DUST BOWL: Emma and Stephen Lambert with their three boys Zac, 12, Thomas, 8, and Sebastian, 5, have given up on the lawn as strict water restrictions kick in for Stanthorpe as of September 1.
DUST BOWL: Emma and Stephen Lambert with their three boys Zac, 12, Thomas, 8, and Sebastian, 5, have given up on the lawn as strict water restrictions kick in for Stanthorpe as of September 1. Liam Kidston

Learn to live with less

IN "THE worst drought in living memory”, the first casualty is the lawn but the Lambert family will have more pressing problems to deal with in the weeks ahead than greening up the front yard.

Like thousands of families across the Southern Downs, they'll be reduced to 100 litres of water a day from September 1.

In those circumstances, the humble backyard water tank becomes a crucial piece of infrastructure.

"We have the tanks set up but we need to properly connect them to the house and for that we need a plumber,'' explained Stephen, the artisan baker who, with wife Emma, runs the popular Zest Pastries in Stanthorpe's main street.

"And, as you can probably understand, getting a plumber is not easy at the moment.''

South Downs Mayor Tracey Dobie last Thursday announced some of the most onerous water restrictions ever imposed in the state as she faced down the worst drought in history, which would dry up the town's water supply by Christmas unless good rains fell.

A massive public education campaign was launched on Sunday to educate residents on water-wise habits.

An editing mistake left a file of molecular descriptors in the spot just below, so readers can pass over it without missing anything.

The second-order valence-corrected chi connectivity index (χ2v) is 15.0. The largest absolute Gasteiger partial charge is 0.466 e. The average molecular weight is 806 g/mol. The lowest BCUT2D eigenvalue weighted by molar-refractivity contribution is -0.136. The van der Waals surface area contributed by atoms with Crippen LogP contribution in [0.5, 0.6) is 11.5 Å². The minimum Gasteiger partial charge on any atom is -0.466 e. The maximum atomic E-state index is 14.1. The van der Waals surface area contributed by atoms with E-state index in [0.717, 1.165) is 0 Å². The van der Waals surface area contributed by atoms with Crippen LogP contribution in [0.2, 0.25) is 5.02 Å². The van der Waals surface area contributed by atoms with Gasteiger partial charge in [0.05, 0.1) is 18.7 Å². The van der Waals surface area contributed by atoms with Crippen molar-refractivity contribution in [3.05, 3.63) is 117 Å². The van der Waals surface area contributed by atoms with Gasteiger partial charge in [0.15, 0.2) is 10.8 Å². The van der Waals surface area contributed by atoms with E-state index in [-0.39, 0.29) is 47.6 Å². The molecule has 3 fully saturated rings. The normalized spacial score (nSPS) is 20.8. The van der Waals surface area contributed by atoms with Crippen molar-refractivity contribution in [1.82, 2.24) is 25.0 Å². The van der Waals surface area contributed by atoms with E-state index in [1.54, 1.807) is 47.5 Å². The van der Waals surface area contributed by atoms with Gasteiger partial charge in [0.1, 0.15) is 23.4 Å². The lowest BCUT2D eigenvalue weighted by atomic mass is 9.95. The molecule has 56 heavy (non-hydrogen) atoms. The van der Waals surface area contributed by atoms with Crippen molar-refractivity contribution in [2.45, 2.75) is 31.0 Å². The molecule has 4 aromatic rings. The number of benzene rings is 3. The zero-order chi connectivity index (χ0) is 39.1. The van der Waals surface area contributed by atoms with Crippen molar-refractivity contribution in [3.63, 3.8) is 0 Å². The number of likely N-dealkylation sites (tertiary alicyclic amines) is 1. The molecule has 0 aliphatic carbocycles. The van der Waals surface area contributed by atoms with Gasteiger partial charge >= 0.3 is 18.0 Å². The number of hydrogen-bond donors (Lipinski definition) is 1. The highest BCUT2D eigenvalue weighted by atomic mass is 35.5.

The television, print and social media campaign will roll out across a massive tract of Queensland from South Burnett Regional Council through to Toowoomba and Goondiwindi in what Cr Dobie hopes will kick-start a nationwide re-education campaign on how we view our water supplies.

The restrictions have thrown a spotlight on a drought that has had most of the southern part of the state in its grip since early 2017, when the remains of Tropical Cyclone Debbie swept into the interior and provided the last real, meaningful rainfall.

Cr Dobie said locals were in no imminent danger of running out of water and if the nearby Storm King Dam didn't receive replenishment from the usually reliable spring storms, water would be trucked in.

While she is still doing the figures and won't say the price, it is certain the bill for trucking will go into the hundreds of thousands of dollars a month - a bill the council simply can't afford.

The other thing Stanthorpe can't afford is to lose the patronage of tourists.

"The support of visitors, particularly our fellow Queenslanders, is so vital during this time,'' Cr Dobie said.

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